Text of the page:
Angry protests also erupted when Assam´s Industry and Commerce minister downplayed the disaster, claiming, ´Countries like Russia in the past had larger fires, this is nothing.´ as well as ´In oil, this is not the only fire. Tripura had a bigger fire than this. In 2012, we had a similar fire in Dibrugarh district´s Dikam.´  . A PIL has also been filed at the Guwahati High Court against OIL, John Energy, the Centre and the state government over the leak .
On June 5 2020, OIL issued a statement announcing Rs 30,000 to “each of the impacted families as immediate relief.” With the Tinsukia DC Bhaskar Pegu specifying that “This is for those who were in the immediate vicinity of the incident and have been directly affected,” referring to the larger Baghjan village area, where the gas well is located . This was decided at a tripartite meeting held earlier in the day by the administration with the representatives of Baghjan Gaon Milan Jyoti Yuva Sangha and OIL team led by Biswajit Roy, Director (HR&BD).
Niranta Gohain also said that the oil well was set up in 2003 without any environmental clearance or public hearing . Earlier this month, the Ministry of Environment, Forests and Climate Change in India had given further environmental clearance for drilling at seven locations under the Dibru Saikhowa National Park, using a technology called the extended reach pipeline (ERD), amidst the Covid-19 pandemic . He mentioned that the Dibru Saikhowa National Park is about to become the first national park in India to extract oil from under a protected area, which would be catastrophic for the biodiversity of the region . Spread over 340 square kilometers, the national park is home to 36 mammal species including tiger and dolphin, and 382 bird species .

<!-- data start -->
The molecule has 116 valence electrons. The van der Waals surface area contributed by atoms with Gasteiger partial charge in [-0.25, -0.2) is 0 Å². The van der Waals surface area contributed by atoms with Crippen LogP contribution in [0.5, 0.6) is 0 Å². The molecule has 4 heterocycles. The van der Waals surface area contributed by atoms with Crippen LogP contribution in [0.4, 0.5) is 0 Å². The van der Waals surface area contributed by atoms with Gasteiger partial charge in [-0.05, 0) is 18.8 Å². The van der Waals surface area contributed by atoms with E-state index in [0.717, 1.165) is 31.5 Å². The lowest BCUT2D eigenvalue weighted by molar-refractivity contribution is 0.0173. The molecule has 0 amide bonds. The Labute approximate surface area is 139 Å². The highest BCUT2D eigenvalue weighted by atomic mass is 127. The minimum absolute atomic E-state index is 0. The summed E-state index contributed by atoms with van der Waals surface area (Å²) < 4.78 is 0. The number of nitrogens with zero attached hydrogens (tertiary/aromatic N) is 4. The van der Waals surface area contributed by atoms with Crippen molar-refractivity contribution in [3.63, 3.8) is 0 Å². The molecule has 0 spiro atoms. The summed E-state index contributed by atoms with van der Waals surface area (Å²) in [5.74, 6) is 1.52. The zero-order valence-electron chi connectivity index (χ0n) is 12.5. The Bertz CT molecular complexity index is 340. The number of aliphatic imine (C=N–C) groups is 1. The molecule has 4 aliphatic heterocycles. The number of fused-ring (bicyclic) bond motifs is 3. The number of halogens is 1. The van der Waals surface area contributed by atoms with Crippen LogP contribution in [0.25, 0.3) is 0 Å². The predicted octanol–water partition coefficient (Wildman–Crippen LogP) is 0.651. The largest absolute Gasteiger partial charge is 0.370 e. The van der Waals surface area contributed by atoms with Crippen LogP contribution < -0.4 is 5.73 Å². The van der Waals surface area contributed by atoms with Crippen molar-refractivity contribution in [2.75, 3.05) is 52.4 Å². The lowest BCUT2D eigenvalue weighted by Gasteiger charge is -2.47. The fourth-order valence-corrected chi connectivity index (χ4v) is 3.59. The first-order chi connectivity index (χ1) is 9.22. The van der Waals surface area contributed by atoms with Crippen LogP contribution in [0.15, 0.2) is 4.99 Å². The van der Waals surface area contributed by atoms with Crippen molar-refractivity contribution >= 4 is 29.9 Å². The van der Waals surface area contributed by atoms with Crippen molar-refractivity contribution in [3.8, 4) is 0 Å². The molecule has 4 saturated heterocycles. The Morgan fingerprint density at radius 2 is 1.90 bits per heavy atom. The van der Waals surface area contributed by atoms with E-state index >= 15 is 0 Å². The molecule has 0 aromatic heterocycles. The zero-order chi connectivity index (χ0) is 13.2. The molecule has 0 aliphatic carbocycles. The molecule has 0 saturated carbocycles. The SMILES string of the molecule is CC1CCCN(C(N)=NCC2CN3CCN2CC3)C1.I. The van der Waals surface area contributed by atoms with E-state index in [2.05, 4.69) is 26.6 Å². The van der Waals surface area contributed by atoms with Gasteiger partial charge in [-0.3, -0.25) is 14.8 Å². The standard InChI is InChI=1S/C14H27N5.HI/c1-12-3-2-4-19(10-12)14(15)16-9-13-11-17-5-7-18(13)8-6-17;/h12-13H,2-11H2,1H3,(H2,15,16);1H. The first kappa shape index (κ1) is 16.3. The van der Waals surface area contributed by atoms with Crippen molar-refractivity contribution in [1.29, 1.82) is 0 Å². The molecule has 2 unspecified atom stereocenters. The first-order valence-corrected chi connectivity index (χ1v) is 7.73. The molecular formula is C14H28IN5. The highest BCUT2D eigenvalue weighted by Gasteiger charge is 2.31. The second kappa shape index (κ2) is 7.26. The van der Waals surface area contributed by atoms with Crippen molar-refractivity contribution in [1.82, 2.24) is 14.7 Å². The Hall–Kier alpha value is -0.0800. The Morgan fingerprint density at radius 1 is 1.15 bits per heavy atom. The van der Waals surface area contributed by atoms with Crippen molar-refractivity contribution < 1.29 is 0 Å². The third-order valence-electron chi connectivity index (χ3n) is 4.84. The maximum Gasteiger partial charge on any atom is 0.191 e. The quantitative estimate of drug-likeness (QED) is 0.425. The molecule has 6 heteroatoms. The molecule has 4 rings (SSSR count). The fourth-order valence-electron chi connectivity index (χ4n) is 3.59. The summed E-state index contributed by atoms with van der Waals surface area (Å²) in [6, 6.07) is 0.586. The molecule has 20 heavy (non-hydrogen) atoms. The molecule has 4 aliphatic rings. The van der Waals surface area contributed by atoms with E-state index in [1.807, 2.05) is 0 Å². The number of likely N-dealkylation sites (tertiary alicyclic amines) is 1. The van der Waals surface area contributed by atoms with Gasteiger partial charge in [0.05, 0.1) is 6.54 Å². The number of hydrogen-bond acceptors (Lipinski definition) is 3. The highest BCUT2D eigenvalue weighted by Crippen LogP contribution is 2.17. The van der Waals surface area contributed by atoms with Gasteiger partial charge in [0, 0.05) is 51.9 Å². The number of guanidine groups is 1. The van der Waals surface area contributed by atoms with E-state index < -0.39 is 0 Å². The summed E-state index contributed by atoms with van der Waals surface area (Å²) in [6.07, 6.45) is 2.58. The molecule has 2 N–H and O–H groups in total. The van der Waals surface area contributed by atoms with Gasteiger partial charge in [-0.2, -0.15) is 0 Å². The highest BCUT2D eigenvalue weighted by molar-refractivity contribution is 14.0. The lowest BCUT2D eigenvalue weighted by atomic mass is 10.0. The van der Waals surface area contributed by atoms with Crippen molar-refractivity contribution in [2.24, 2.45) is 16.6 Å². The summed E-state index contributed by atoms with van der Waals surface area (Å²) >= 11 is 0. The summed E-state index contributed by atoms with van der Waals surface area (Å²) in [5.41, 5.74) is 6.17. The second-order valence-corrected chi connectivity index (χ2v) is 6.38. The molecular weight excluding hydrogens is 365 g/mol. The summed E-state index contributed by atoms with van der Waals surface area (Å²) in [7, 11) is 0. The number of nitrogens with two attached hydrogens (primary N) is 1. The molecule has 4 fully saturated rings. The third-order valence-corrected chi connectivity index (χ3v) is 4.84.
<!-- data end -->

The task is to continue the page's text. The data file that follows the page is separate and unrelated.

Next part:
A similar blowout had happened in 2005 at Dikom in Assam’s Dibrugarh district and it took about 45 days to control the situation . In the case of Baghjan, the situation is grim too. Former director of Oil and Natural Gas Corporation (ONGC), P K Borthakur, commented on 12 June 2020 that it would take at least another 20-25 days to control the condition .
This blowout, and the others before are a part of the history of conflicts in northeast India. According to Dolly Kikon, a Naga anthropologist and senior lecturer at the school of social and political science at the University of Melbourne, Australia, extractive regimes in Assam leading to ecological destruction and loss of livelihood is intricately linked with the story of the state's development and progress, influencing social relations and politics on the ground . Her research shows that the nineteenth- century discovery of oil in the eastern Himalayan foothills, along with tea plantations and other extractive industries continue to have profound impacts in the states of Assam and Nagaland, leading to everyday militarisation and violence, and adversely affecting the lives of the Naga, Ahom and adivasi communities of the region as well as migrant workers from elsewhere .